“My plan to continue on U-Mich’s publications is all because of my time on The Emery,” she says.  

The Communicator

CHS won a Gold Crown for The Communicator Magazine—both website and social media.

CHS senior Lily Sickman-Garner joined the staff during her sophomore year and says that while it was a bit overwhelming at first, she’s learned a lot about writing, thinking, and listening. She says one of her most memorable stories is an in-depth piece about fast fashion.

Lily Sickman-Garner says she has missed working on The Communicator in person this year.

“Working with The Communicator in person is one of the things I’ve missed most this year,” she says. “It’s still really fun online, but the atmosphere during class and on production days is difficult to replicate virtually. Some of my favorite memories of The Communicator are of when we were getting a print edition ready and we would all stay after school to work on our articles and designs. We always had pizza for dinner, and we had an amazing view of the sunset through the third floor windows. Everyone was really busy working on their pages and helping each other, and it was just such a productive, motivated environment.”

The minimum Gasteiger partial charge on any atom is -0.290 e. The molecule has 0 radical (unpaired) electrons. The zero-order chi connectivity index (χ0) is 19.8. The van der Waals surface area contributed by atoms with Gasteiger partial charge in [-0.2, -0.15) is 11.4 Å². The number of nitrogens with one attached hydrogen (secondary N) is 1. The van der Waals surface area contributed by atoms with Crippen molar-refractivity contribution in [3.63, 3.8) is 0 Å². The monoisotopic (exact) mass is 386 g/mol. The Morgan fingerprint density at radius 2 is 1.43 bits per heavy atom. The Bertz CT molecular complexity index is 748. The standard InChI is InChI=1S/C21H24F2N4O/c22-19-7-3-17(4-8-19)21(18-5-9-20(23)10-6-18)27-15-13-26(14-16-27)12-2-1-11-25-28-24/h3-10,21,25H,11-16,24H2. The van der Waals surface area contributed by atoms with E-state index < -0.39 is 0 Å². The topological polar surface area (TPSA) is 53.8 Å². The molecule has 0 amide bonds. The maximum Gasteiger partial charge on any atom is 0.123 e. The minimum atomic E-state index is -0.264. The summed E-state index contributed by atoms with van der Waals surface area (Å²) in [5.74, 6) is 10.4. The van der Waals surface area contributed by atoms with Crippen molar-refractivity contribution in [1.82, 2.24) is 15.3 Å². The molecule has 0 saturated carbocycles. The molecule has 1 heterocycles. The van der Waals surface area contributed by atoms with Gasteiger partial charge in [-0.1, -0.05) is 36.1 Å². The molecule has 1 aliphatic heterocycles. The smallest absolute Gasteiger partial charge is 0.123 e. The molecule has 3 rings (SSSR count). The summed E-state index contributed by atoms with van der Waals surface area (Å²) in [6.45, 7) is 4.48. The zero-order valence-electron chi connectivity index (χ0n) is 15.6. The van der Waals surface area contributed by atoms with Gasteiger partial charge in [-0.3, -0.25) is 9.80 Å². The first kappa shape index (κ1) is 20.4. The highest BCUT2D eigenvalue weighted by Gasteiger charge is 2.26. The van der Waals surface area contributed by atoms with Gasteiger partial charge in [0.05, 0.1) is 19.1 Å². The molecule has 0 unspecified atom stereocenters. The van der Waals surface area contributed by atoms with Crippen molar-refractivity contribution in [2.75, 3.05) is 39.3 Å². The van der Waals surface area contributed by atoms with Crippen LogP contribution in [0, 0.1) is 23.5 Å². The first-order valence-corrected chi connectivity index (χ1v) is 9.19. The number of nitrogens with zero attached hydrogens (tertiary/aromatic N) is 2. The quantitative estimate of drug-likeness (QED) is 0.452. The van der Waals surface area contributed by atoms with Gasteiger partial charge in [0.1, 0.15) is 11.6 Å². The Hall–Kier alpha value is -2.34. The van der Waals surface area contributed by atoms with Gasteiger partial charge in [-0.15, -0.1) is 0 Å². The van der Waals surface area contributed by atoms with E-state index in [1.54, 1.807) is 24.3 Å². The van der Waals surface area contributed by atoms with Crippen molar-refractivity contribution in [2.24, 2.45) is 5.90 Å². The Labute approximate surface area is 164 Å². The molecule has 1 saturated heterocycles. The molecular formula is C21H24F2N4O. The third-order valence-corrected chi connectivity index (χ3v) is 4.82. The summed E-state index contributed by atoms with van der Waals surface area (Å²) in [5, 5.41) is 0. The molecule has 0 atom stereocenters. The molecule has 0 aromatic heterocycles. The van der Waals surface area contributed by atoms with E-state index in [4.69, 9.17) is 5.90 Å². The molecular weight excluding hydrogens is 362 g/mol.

Lily plans to attend Smith College next year, and—not surprisingly—hopes to join the staff Smith’s student newspaper.

Senior Taisiya Tworek has been on The Communicator newspaper staff since she was a freshman, and has been an editor-in-chief of The Communicator magazine for two years.

“I joined because I knew that CHS boasted The Communicator’s reputation, and I ultimately realized that the class would be a great way to meet my community members,” she says.

Of all the things she’ll treasure about her years working on The Communicator, Taisiya says the close bonds and relationships she’s formed with her advisor, peers, editors, and interviewees—as well as a midnight visit to Insomnia Cookies with co-editors after a long, exhausting night on deadline.

Taisiya (left) pauses for a photograph with her co-editors at the 2019 National Scholastic Press Association conference. 

Taisiya, who will attend Brown University next fall to study sociology and English, considers West Side Not Water Hill her most influential story.

“I wrote it during my second semester on staff, and it was really the springboard into my passion for journalism,” she says. “Not only did I find a topic I was dedicated to, but I realized the reverberations of my voice from seeing the impacts my story had in the community.”